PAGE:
INTERVAL is a randomised controlled trial in up to 50,000 blood donors being conducted within the framework of the UK’s National Blood and Transplant service (NHSBT). The main objectives are to determine whether blood can be safely collected more frequently than present practice, and whether donation intervals can be tailored to the individual’s capacity to give blood.
The INTERVAL study has been set up by the University of Cambridge and the University of Oxford in collaboration with the NHSBT.
As the UK population ages, the demand for blood transfusions is likely to increase. One approach to enhance blood supplies is to collect blood more frequently from existing donors. The limits set for donation frequency have been set to minimise iron deficiency in repeat blood donors. However, there is no strong scientific evidence to define how long this interval should be to optimise the number of blood units collected and donor well-being following donation. As a result, inter-donation intervals vary widely across Europe. In England men and women are invited to donate at 12 and 16 weeks respectively. This is a relatively long interval compared to other European countries in which donation frequency can be as often as every 8 weeks.
There is considerable inter-individual variation in iron stores, dietary intake, and efficiency of absorption which may affect the interval at which blood donations can be safely made in specific subgroups of donors.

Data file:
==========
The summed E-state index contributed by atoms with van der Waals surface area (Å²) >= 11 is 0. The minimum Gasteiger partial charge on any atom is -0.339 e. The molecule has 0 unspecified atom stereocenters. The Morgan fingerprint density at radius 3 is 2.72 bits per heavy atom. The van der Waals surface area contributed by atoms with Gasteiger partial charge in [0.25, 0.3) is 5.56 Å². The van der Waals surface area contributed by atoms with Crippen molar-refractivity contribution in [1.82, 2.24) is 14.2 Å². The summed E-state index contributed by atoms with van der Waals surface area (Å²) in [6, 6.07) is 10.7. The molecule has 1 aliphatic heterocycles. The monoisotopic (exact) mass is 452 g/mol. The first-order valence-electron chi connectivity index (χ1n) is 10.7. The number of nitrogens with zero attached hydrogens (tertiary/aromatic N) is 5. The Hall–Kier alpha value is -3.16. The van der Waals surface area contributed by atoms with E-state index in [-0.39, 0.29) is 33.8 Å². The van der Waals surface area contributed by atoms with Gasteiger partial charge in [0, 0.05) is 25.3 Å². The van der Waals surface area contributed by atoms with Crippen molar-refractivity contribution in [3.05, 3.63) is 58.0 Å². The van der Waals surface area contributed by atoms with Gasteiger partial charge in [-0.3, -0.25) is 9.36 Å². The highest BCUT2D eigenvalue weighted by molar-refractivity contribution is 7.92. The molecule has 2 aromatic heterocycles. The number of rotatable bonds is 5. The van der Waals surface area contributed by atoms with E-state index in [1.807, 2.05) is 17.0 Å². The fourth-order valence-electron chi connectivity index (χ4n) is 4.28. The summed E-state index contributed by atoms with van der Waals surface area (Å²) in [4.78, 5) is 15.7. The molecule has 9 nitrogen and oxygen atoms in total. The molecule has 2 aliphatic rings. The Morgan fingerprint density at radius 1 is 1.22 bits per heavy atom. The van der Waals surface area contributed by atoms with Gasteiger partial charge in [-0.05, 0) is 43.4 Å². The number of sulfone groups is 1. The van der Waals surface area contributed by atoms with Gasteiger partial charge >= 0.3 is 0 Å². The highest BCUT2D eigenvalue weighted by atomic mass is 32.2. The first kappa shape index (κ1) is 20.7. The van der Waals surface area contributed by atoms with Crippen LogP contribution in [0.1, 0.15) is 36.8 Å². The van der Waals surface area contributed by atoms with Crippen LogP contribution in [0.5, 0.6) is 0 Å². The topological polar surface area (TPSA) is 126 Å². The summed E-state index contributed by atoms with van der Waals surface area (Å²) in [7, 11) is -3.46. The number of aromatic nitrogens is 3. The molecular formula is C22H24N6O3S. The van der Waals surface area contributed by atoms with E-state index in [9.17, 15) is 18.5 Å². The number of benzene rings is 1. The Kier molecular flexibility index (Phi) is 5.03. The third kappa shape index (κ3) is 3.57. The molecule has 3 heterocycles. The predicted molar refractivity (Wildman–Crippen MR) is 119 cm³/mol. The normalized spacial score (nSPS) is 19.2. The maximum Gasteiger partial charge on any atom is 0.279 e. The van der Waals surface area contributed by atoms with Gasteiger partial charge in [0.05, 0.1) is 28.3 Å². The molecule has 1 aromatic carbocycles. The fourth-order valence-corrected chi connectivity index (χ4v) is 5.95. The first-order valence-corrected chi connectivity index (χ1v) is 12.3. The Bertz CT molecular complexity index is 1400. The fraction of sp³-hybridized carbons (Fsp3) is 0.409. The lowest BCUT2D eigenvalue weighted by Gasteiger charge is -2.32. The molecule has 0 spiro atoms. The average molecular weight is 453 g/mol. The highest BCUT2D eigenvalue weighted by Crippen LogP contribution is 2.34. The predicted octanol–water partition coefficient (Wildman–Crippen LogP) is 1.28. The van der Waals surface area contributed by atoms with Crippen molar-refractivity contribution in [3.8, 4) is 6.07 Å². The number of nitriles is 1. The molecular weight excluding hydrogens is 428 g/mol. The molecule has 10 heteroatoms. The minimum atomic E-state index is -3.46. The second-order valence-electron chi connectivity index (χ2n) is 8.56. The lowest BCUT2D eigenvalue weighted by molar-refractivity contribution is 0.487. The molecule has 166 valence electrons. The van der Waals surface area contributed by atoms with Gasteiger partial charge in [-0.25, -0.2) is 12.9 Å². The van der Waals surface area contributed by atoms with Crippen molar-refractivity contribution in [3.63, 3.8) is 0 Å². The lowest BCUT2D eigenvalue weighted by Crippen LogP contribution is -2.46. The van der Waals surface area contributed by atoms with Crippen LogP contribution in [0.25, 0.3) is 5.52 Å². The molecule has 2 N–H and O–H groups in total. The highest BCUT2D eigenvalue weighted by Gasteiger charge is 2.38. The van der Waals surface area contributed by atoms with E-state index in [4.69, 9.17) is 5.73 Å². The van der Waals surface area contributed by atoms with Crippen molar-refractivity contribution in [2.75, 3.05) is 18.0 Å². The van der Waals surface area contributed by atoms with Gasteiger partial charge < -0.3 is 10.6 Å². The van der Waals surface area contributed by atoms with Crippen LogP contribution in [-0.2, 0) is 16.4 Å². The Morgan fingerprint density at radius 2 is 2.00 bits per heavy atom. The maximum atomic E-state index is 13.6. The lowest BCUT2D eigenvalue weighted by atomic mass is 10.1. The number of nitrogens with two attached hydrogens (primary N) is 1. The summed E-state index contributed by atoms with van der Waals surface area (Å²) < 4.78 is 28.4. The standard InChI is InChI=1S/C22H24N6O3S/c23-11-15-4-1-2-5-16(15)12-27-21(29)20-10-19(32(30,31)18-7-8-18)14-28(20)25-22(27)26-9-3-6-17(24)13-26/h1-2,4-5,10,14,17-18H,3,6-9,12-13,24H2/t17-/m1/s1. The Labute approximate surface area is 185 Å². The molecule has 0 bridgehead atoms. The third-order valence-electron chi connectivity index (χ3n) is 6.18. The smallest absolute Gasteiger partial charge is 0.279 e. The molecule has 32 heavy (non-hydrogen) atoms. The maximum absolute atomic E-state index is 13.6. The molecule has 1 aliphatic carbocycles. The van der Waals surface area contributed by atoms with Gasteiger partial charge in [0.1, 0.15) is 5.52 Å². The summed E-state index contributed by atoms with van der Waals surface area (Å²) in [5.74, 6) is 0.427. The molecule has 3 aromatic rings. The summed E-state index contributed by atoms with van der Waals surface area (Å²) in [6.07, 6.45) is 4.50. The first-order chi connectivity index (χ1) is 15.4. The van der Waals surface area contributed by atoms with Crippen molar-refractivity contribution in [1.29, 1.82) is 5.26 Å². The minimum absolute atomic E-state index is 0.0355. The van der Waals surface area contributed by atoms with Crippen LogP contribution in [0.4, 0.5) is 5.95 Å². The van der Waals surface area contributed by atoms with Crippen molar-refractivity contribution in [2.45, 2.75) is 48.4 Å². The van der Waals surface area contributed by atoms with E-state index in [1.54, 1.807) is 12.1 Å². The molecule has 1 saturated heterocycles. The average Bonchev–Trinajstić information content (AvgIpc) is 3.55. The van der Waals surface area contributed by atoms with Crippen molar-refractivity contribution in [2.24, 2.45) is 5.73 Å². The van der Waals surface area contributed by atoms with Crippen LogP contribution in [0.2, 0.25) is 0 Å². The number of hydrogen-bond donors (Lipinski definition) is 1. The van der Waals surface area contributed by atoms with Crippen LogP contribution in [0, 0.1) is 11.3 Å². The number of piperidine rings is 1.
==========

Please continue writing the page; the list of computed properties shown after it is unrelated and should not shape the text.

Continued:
The trial involves NHSBT staff, across the 25 permanent donation clinics in England, enrolling up to 50,000 whole-blood donors in a two-year intervention. We will implement methods to randomise men (n= 25,000) to standard 12-wk vs. 10-wk vs. 8-wk inter-donation intervals and women (n= 25,000) to standard 16-wk vs. 14-wk vs. 12-wk intervals. The primary end-point, to be assessed 2 years after recruitment, is donation rate/year and the key secondary endpoint is quality-of-life. The sample size has been calculated to reliably assess the impact of donation intervals on these outcomes in pre-specified subgroups of donors who may be more or less susceptible to iron deficiency with increased frequency of donation. Iron status will be measured through established (eg, ferritin and haemoglobin) and novel (eg, reticulocyte haemoglobin) biomarkers (reti) Evidence for the impact of iron status on cognitive function (via internet-based fluid intelligence, attention and memory tasks) and exercise tolerance (via accelerometry) will also be explored. The cost-effectiveness of reducing donation intervals will be calculated and compared to alternatives to improve blood donation.
This trial has scope to optimise the blood donation experience and inform national policy on donation frequency. Added value is provided by this study’s creation of a national epidemiological bio-resource that will contribute to broader public health research.